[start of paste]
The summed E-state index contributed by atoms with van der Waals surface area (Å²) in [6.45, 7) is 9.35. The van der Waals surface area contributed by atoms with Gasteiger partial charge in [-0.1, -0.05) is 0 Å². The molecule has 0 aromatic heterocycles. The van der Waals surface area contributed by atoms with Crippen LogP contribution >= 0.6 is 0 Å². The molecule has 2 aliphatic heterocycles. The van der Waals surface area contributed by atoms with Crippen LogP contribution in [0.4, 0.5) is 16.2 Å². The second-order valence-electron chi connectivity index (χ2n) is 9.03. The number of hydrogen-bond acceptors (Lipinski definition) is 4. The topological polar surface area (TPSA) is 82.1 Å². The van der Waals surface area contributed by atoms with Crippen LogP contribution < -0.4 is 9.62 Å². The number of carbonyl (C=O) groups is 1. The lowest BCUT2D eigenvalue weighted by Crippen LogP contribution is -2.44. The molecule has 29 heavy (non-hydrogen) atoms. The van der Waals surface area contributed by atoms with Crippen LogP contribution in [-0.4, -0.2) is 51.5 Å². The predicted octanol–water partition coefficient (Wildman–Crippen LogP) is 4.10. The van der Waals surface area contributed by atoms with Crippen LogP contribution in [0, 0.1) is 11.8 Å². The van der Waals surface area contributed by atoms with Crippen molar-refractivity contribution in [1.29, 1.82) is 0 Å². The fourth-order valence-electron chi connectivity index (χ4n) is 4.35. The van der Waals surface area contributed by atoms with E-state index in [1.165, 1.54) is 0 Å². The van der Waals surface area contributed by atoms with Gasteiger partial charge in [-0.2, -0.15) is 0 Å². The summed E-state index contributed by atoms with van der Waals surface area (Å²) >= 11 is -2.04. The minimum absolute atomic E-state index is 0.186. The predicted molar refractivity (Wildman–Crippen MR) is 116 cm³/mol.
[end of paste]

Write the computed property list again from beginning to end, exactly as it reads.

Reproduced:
The summed E-state index contributed by atoms with van der Waals surface area (Å²) in [6.45, 7) is 9.35. The van der Waals surface area contributed by atoms with Gasteiger partial charge in [-0.1, -0.05) is 0 Å². The molecule has 0 aromatic heterocycles. The van der Waals surface area contributed by atoms with Crippen LogP contribution >= 0.6 is 0 Å². The molecule has 2 aliphatic heterocycles. The van der Waals surface area contributed by atoms with Crippen LogP contribution in [0.4, 0.5) is 16.2 Å². The second-order valence-electron chi connectivity index (χ2n) is 9.03. The number of hydrogen-bond acceptors (Lipinski definition) is 4. The topological polar surface area (TPSA) is 82.1 Å². The van der Waals surface area contributed by atoms with Crippen LogP contribution < -0.4 is 9.62 Å². The number of carbonyl (C=O) groups is 1. The lowest BCUT2D eigenvalue weighted by Crippen LogP contribution is -2.44. The molecule has 29 heavy (non-hydrogen) atoms. The van der Waals surface area contributed by atoms with Crippen LogP contribution in [-0.4, -0.2) is 51.5 Å². The predicted octanol–water partition coefficient (Wildman–Crippen LogP) is 4.10. The van der Waals surface area contributed by atoms with Crippen LogP contribution in [0, 0.1) is 11.8 Å². The van der Waals surface area contributed by atoms with Crippen molar-refractivity contribution in [1.29, 1.82) is 0 Å². The fourth-order valence-electron chi connectivity index (χ4n) is 4.35. The van der Waals surface area contributed by atoms with E-state index in [1.165, 1.54) is 0 Å². The van der Waals surface area contributed by atoms with Gasteiger partial charge in [-0.2, -0.15) is 0 Å². The summed E-state index contributed by atoms with van der Waals surface area (Å²) >= 11 is -2.04. The minimum absolute atomic E-state index is 0.186. The predicted molar refractivity (Wildman–Crippen MR) is 116 cm³/mol.